HD Close up of March 6th X5.4 Flare
The sun erupted with one of the largest solar flares of this solar cycle on March 6, 2012 at 7PM ET. ?This flare was categorized as an X5.4, making it the second largest flare — after an X6.9 on August 9, 2011 — since the sun's activity segued into a period of relatively low activity called solar minimum in early 2007. The current increase in the number of X-class flares is part of the sun's normal 11-year solar cycle, during which activity on the sun ramps up to solar maximum, which is expected to peak in late 2013.
About an hour later, at 8:14 PM ET, March 6, the same region let loose an X1.3 class flare. ?An X1 is 5 times smaller than an X5 flare.
These X-class flares erupted from an active region named AR 1429 that rotated into view on March 2. ?Prior to this, the region had already produced numerous M-class and one X-class flare. ?The region continues to rotate across the front of the sun, so the March 6 flare was more Earthward facing than the previous ones. ?It triggered a temporary radio blackout on the sunlit side of Earth that interfered with radio navigation and short wave radio.
In association with these flares, the sun also expelled two significant coronal mass ejections (CMEs), which are traveling faster than 600 miles a second and may arrive at Earth in the next few days. ?In the meantime, the CME associated with the X-class flare from March 4 has dumped solar particles and magnetic fields into Earth's atmosphere and distorted Earth's magnetic fields, causing a moderate geomagnetic storm, rated a G2 on a scale from G1 to G5. ?Such storms happen when the magnetic fields around Earth rapidly change strength and shape. ?A moderate storm usually causes aurora and may interfere with high frequency radio transmission near the poles. ?This storm is already dwindling, but the Earth may experience another enhancement if the most recent CMEs are directed toward and impact Earth.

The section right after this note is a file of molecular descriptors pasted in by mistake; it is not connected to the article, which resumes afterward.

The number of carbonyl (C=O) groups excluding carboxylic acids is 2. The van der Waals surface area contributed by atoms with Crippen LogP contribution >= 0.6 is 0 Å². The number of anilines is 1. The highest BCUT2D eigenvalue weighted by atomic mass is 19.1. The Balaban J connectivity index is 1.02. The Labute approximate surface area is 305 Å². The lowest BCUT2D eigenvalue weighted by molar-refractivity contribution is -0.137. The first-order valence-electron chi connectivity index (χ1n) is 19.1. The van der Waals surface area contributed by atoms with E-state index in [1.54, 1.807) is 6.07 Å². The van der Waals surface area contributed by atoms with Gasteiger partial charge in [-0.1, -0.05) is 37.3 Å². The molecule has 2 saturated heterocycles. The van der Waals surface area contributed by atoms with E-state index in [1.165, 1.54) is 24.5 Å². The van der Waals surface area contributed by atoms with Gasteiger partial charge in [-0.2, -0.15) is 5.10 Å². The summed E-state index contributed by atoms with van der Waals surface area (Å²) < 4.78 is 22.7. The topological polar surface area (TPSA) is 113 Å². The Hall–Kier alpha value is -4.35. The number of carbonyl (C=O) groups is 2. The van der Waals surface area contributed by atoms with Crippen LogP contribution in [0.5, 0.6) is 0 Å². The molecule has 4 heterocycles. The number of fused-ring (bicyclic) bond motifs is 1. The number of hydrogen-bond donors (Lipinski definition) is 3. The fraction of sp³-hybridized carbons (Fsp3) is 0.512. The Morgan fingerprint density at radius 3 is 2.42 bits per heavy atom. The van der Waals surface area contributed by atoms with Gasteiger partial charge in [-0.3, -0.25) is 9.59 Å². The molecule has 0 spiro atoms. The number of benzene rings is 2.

In addition, last night's flares have sent solar particles into Earth's atmosphere, producing a moderate solar energetic particle event, also called a solar radiation storm. These particles have been detected by NASA's SOHO and STEREO spacecraft, and NOAA's GOES spacecraft. ?At the time of writing, this storm is rated an S3 on a scale that goes up to S5. ?Such storms can interfere with high frequency radio communication.
Besides the August 2011 X-class flare, the last time the sun sent out flares of this magnitude was in 2006. ?There was an X6.5 on December 6, 2006 and an X9.0 on December 5, 2006. Like the most recent events, those two flares erupted from the same region on the sun, which is a common occurrence.
This movie of the March 6, 2012 X5.4 flare was captured by the Solar Dynamics Observatory (SDO) in the 171 angstrom wavelength. One of the most dramatic features is the way the entire surface of the sun seems to ripple with the force of the eruption. This movement comes from something called EIT waves — because they were first discovered with the Extreme ultraviolet Imaging Telescope (EIT) on the Solar Heliospheric Observatory. Since SDO captures images every 12 seconds, it has been able to map the full evolution of these waves and confirm that they can travel across the full breadth of the sun. The waves move at over a million miles per hour, zipping from one side of the sun to the other in about an hour. The movie shows two distinct waves. The first seems to spread in all directions; the second is narrower, moving toward the southeast. Such waves are associated with, and perhaps trigger, fast coronal mass ejections, so it is likely that each one is connected to one of the two CMEs that erupted on March 6.
Please give credit for this item to:
NASA/Goddard Space Flight Center
MissionsThis visualization is related to the following missions:
SeriesThis visualization can be found in the following series:
TapesThis visualization originally appeared on the following tapes:
March 6 Flare
Wednesday, March 7, 2012 at 5:00AM
Produced by - Robert Crippen